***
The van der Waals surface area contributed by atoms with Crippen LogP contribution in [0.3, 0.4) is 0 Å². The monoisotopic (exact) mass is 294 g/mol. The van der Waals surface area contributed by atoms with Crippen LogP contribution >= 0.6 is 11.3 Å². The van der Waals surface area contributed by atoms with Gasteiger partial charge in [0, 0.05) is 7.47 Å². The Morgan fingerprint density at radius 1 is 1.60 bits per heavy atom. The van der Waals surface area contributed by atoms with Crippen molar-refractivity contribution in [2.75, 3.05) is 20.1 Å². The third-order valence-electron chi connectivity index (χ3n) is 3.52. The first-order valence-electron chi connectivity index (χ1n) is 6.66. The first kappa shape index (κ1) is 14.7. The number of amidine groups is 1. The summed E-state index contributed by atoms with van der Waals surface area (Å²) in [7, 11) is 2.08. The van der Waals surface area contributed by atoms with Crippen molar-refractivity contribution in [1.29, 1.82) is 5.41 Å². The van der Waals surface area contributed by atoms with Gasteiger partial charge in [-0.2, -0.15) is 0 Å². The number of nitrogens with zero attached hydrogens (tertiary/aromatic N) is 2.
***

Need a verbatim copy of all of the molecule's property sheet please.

The van der Waals surface area contributed by atoms with Crippen LogP contribution in [0.3, 0.4) is 0 Å². The monoisotopic (exact) mass is 294 g/mol. The van der Waals surface area contributed by atoms with Crippen LogP contribution >= 0.6 is 11.3 Å². The van der Waals surface area contributed by atoms with Gasteiger partial charge in [0, 0.05) is 7.47 Å². The Morgan fingerprint density at radius 1 is 1.60 bits per heavy atom. The van der Waals surface area contributed by atoms with Crippen molar-refractivity contribution in [2.75, 3.05) is 20.1 Å². The third-order valence-electron chi connectivity index (χ3n) is 3.52. The first-order valence-electron chi connectivity index (χ1n) is 6.66. The first kappa shape index (κ1) is 14.7. The number of amidine groups is 1. The summed E-state index contributed by atoms with van der Waals surface area (Å²) in [7, 11) is 2.08. The van der Waals surface area contributed by atoms with Crippen molar-refractivity contribution in [1.29, 1.82) is 5.41 Å². The van der Waals surface area contributed by atoms with Gasteiger partial charge in [-0.2, -0.15) is 0 Å². The number of nitrogens with zero attached hydrogens (tertiary/aromatic N) is 2.